Whenever Tyge goes out with his friends, I always try to remind him to make smart choices, choices that will keep him safe and choices that will not jeopardize his future. Hoping that he will hear my voice in the back of his mind when the is presented with challenging situations.


Your teens will need guidance about choices of profession and going to college or decisions about doing part time or full time work or travelling or even moving out after high school.


In our home, we stressed the importance of education and has instilled into our children’s minds as early as 6th grade to start considering what they want to do after high school and what profession they want to study for, if they choose to go to college. We made them consider the kind of adult life they want to live and start working towards that goal.


We are very thankful that Tyge who is in junior year, already knows what he wants to go to college for and Tyreen is in 8th grade and has a pretty good idea as to what she wants to be as well.


Tyreen and best friend-cousin Hafwen. They decided that they will live together in their adult life and travel together, no husbands and no kids! lol!


Your teens will also develop strong friendships and romantic relationships and they may not ask you for advice but discussions should be made about risky sexual relationships and teenage pregnancy. They should hear from you the implications of these issues to their well being and to their future, even if they tell you they already know. To reinforce what they learned from school and to let them know that you do care.


Be open minded and establish an open line of communication because they trust your opinion and your knowledgeable information will help bring light to their confusing world of questions and your guidance will help them make better choices.


Rules and Limits


House rules and limits are upheld and should be implemented in a way that allows your teens to develop and maintain their own beliefs and opinions.


Safety rules on the other hand should be firmly implemented and should not be negotiable. Tyge is expected to be home by 12 am on the weekend nights that he is allowed to go out. As you allow them progressive independence, discuss set boundaries and insist that they should abide by it.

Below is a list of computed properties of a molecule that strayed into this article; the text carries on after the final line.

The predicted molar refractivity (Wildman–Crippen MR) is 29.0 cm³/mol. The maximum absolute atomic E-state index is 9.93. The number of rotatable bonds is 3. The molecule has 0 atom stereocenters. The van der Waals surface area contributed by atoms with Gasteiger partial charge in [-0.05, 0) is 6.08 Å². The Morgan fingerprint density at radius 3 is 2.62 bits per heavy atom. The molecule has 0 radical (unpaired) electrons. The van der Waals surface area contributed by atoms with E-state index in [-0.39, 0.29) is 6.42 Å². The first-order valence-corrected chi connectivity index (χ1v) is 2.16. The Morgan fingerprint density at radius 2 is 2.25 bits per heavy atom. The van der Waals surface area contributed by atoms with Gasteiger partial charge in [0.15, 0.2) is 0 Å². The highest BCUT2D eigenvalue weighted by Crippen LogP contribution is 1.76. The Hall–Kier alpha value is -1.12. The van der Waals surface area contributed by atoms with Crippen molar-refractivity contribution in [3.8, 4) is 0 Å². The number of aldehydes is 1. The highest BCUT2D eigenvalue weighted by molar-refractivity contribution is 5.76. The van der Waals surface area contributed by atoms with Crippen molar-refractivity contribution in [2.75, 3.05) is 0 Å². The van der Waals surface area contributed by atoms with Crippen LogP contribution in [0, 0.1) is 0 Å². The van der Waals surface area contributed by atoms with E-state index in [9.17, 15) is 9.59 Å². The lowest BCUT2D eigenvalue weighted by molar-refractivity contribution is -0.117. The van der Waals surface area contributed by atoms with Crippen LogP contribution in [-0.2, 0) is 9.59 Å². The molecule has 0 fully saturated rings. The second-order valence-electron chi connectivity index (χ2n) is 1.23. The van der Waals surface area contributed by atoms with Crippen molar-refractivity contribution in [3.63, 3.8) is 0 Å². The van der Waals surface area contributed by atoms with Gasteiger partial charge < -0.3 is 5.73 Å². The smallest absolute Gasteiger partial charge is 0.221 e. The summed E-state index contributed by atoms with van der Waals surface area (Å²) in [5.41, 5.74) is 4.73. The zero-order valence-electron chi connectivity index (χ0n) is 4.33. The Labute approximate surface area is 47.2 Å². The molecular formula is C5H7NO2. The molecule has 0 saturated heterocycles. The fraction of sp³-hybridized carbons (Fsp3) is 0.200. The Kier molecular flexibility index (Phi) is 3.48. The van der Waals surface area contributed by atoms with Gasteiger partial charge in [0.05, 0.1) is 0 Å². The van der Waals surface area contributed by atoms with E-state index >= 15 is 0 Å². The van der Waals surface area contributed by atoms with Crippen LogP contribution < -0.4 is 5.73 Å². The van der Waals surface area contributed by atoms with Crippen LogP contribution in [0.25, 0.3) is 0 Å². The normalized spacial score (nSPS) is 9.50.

Agreed upon punishments should be implemented to teach them accountability and should not leave them with physical or emotional injury.


Do not sweat the small stuff, pick your battles and choose the ones that really matter like school and safety. House chores can wait if they are preparing for an exam or when you see them beaten down from a day at school or if they are just having a bad day. Chores will always be there but your love and understanding will stand out to them in times that they need it most.


Be firm and be flexible at the same time, knowing when to loosen up but never letting go of the rules and values that they should follow.


Do not be overly controlling and resolve your conflicting opinions and issues with respect for each other. Encourage your teens to make their own decisions and to develop problem solving skills and when they make mistakes or fail, let them have your loving support  and understanding.


Us in one of our family getaway to Shelter Island, San Diego, California.


As parents, it is our task to arm our teenagers with a strong set of moral values and good beliefs, respect for life and rules and a strong sense of responsibility and then hope and pray that they can take on difficult decisions and situations when they are on their own.


These parenting basics is applicable to everyone across cultures and countries and it does not cost a thing. Yes, life can get hectic and parents can get busy working trying to provide for the family’s basic needs like food, clothing and shelter.


Our family on New Year’s Eve at the Las Vegas strip.It was an experience!


But when we decided to bring these kids into the world, our responsibilities does not stop in providing them the basic needs, it goes way beyond to raising responsible adults that can take on life’s challenges and become good citizens in our community. All we need to do is spend the extra time and effort after an exhausting day at work or in the middle of our own personal struggles and financial woes.


These parenting basics does not cost a thing, but it can make a world of difference in your teenagers adult life!